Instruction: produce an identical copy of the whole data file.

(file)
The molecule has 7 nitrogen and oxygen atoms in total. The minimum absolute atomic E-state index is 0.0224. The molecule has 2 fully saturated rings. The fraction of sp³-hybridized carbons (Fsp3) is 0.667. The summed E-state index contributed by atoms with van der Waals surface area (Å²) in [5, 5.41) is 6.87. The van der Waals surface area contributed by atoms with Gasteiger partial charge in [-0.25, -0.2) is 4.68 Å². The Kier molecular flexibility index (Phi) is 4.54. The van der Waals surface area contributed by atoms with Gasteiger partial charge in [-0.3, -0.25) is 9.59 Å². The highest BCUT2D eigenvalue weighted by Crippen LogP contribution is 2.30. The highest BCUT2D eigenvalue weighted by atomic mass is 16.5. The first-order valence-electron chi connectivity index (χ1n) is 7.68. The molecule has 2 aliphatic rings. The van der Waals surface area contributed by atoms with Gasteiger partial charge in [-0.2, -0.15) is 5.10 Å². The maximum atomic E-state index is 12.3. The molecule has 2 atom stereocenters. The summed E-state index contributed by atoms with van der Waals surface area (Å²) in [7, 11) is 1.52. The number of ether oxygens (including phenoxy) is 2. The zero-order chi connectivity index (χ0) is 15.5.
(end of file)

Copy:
The molecule has 7 nitrogen and oxygen atoms in total. The minimum absolute atomic E-state index is 0.0224. The molecule has 2 fully saturated rings. The fraction of sp³-hybridized carbons (Fsp3) is 0.667. The summed E-state index contributed by atoms with van der Waals surface area (Å²) in [5, 5.41) is 6.87. The van der Waals surface area contributed by atoms with Gasteiger partial charge in [-0.25, -0.2) is 4.68 Å². The Kier molecular flexibility index (Phi) is 4.54. The van der Waals surface area contributed by atoms with Gasteiger partial charge in [-0.3, -0.25) is 9.59 Å². The highest BCUT2D eigenvalue weighted by Crippen LogP contribution is 2.30. The highest BCUT2D eigenvalue weighted by atomic mass is 16.5. The first-order valence-electron chi connectivity index (χ1n) is 7.68. The molecule has 2 aliphatic rings. The van der Waals surface area contributed by atoms with Gasteiger partial charge in [-0.2, -0.15) is 5.10 Å². The maximum atomic E-state index is 12.3. The molecule has 2 atom stereocenters. The summed E-state index contributed by atoms with van der Waals surface area (Å²) in [7, 11) is 1.52. The number of ether oxygens (including phenoxy) is 2. The zero-order chi connectivity index (χ0) is 15.5.